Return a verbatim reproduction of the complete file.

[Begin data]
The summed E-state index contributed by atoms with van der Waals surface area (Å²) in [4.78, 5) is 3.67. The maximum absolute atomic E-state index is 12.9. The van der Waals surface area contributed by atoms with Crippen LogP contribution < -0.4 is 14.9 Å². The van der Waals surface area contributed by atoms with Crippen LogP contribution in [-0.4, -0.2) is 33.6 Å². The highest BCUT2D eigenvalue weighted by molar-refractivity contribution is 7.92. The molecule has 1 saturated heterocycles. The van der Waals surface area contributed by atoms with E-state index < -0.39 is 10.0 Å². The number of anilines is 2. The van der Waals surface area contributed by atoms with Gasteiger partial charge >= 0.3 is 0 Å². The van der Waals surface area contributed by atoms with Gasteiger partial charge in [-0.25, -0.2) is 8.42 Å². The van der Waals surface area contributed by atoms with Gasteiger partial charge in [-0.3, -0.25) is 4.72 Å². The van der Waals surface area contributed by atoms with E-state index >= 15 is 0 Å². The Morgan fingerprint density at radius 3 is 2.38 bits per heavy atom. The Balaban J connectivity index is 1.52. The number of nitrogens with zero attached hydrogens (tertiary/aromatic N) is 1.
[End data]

The summed E-state index contributed by atoms with van der Waals surface area (Å²) in [4.78, 5) is 3.67. The maximum absolute atomic E-state index is 12.9. The van der Waals surface area contributed by atoms with Crippen LogP contribution < -0.4 is 14.9 Å². The van der Waals surface area contributed by atoms with Crippen LogP contribution in [-0.4, -0.2) is 33.6 Å². The highest BCUT2D eigenvalue weighted by molar-refractivity contribution is 7.92. The molecule has 1 saturated heterocycles. The van der Waals surface area contributed by atoms with E-state index < -0.39 is 10.0 Å². The number of anilines is 2. The van der Waals surface area contributed by atoms with Gasteiger partial charge >= 0.3 is 0 Å². The van der Waals surface area contributed by atoms with Gasteiger partial charge in [-0.25, -0.2) is 8.42 Å². The van der Waals surface area contributed by atoms with Gasteiger partial charge in [-0.3, -0.25) is 4.72 Å². The van der Waals surface area contributed by atoms with E-state index >= 15 is 0 Å². The Morgan fingerprint density at radius 3 is 2.38 bits per heavy atom. The Balaban J connectivity index is 1.52. The number of nitrogens with zero attached hydrogens (tertiary/aromatic N) is 1.